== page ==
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Transition Defense

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Learning to play transition defense is the key to understanding general defensive concepts. It is vital to a team’s success to learn to play defense as a unit, as well as individually. Defense is one aspect of lacrosse where the whole is far greater than the sum of its parts. Transition drills and practice reinforce these skills like nothing else.


Learning transition defense comes with time, repetition, and progression. At the intermediate level, players should learn transition defense from two-on-ones, three-on-twos, and four-on-threes. This will give defensive players a feel for the game and will provide them with many of the skills necessary for playing six-on-six defense.

Two vs. One Defense

In two versus one, the most important thing that defensive players learn is to “slow-play” the ball and not slide up field. Many times at the youth level, defensive players run up and meet the ball-carrier even if there is a wide open offensive player by the goal. In two-on-ones, the defensive player needs to get back in the hole and split both men. Playing defense alone against two offensive players is very challenging. Although the defender can get away with attacking the ball at an early age when stick skills are less developed, it is a very bad habit to develop and a hard one to break. Encouraging a disciplined approach to defense is crucial.

In two-on-ones, the defensive player needs to get back in the hole and split both men. The defensive player’s goal is to make them take a bad shot or throw a bad pass. As two offensive players run toward the goal, the defensive player should be in the middle of the field at about eight yards in front of the goal. When the offensive players get to this point, the defender can begin to play games with them.

The defender’s first option is to slide to the ball carrier and make him throw a pass. The defender’s second option is to fake slide to the ball carrier by taking a quick couple steps toward him and then drop-stepping back to the middle. The best thing that can happen here is the ball carrier can throw the ball across to the other offensive player and the defender can pick off the ball. The third option for the defenseman is to split the two players and continue to drop back. This sometimes confuses the ball carrier and makes him take a bad shot. This is a good option for the defenseman to use if the ball carrier is a weak offensive player. This type of defensive play is called a “slow-play” as the defenseman does not make a quick slide and makes the offense take some time to make a decision.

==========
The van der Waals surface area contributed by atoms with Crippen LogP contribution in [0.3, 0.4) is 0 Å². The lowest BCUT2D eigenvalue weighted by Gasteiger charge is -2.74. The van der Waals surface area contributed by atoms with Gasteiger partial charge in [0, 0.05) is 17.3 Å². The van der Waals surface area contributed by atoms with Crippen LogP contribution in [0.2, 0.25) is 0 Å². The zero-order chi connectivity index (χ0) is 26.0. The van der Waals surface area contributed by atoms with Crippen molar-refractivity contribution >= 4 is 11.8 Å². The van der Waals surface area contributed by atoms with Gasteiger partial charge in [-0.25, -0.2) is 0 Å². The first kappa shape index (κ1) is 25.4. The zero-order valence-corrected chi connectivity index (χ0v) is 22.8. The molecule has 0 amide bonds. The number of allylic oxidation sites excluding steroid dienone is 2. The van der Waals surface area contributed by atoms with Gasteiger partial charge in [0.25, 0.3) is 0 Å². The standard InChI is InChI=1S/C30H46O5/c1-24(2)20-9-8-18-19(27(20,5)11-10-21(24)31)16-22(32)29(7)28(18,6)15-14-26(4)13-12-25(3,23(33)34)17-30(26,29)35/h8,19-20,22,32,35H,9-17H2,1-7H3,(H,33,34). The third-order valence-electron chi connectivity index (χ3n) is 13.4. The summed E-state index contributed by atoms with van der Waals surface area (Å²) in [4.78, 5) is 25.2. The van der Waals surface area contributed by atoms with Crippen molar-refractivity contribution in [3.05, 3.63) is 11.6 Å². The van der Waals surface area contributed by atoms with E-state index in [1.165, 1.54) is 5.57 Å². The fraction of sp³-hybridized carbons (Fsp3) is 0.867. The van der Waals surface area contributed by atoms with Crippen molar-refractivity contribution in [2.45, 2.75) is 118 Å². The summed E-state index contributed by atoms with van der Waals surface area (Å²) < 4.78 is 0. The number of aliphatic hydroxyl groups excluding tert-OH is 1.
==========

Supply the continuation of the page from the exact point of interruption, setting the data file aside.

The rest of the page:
Two-on-ones teach defensive players three valuable concepts. The first concept they learn is to not slide up field too far. The highest that they slide to the ball carrier in this drill is about eight yards. The second concept they learn is to fake slide. They make the movement that looks like they are sliding towards the ball carrier and then they drop back. This move is used a great deal in six on six and it is utilized by the best defensemen in the world. Finally, the last concept they learn is to slow-play the ball and make the offense take time to make a decision, “buying” time for the defense. Hopefully, by the time they make a decision, another defensive player gets back or the attack makes a bad choice.


  1. Don’t slide up field
  2. Force a bad pass or shot
  3. Buy time

Three vs. Two Defense

The next transitional situation that defensive players must learn is three offensive players against two defensive players. In this situation, the two defensive players want to start off in an “I” formation. The top defenseman or the “point” defenseman is in the middle of the field about 10 yards in front of the goal. The bottom defenseman is right in the middle of the field, just about a yard in front of the crease. As the three offensive players bring the ball down field, the point defenseman picks up the ball carrier at ten yards and makes him throw a pass or take an outside shot. The bottom defender slides to the player who receives the first pass.